Hoplite warrior preparing for battle
One of the most highly debated aspects of Hoplite warfare is the othismos that occurred when two Hoplite armies clashed on a battlefield. Although the term “Othismos” has multiple meanings, they all focus around the word “push”. The debate to this day, is if it was a literal push by the armies or more of a figurative one.
 The Othismos.
The “orthodox view” or the “literal model” argues that the othismos was literally a giant push between the two armies(see Mathew 2009, 395). The hoplites pushed shield against shield to wear down their enemy and break through their lines. This take on the othismos is often compared to a scrum in the game of rugby. Realistically, a mass push by two opposing armies is impractical. The force from the ranks pushing from behind the front rank would render the hoplites in the front useless (see Krentz 1985, 50). The “heretical view” or the “figurative model” claims that the combat was done at a distance and the othismos push that is described is more of a figurative push to drive their enemies off the battlefield (see Mathew 2009, 396). Although both views can be right in their own way, it is often argued that neither can be completely correct.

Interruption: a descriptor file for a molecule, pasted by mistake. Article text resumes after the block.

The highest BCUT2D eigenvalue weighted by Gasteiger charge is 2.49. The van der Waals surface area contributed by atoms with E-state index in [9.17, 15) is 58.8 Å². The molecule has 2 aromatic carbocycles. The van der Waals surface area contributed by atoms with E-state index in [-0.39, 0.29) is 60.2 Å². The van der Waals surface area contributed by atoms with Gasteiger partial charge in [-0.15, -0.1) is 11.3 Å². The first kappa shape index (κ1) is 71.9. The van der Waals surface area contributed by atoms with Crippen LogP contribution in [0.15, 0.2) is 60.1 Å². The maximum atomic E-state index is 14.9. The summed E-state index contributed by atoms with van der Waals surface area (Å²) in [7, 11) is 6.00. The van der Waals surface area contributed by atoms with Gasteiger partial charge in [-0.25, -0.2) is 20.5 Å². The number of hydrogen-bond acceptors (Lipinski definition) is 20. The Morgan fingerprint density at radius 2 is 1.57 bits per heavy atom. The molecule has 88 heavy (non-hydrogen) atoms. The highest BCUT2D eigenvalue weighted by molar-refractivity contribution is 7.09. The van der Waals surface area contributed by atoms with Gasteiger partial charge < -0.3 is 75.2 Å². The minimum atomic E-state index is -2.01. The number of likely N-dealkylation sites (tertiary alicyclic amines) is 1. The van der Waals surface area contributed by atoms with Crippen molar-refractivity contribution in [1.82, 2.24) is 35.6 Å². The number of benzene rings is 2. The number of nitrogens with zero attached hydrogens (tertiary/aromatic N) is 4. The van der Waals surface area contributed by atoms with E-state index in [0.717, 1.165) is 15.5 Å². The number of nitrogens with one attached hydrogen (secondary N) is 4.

Xenophon, an Athenian historian and soldier, described Spartan and Theban phalanxes colliding at the battle of Coronea in 394 BC where the opposing forces were “shield against shield” and the same was described by Thucydides at the battle of Delium in 424 BC (see Thucydides, History of the Peloponnesian War, 4.96). This is an example of the phalanx using the Othismos in the literal way. However there are many accounts that focus the Othismos on being more of a figurative push, and “shield against shield” describes the shield wall that occurred from the formation in which the hoplites were standing in. Some battle accounts, such as at the ‘Tearless Battle’ in 368 BC state that the Spartans inflicted their first casualties on the Argives once they were in range of their spears (see Xenophon, Hellenica, 7.1.31). This suggest that until that moment, the armies had not touched each other, so a literal push could not be possible. The othismos at this battle seems to be a metaphorical push.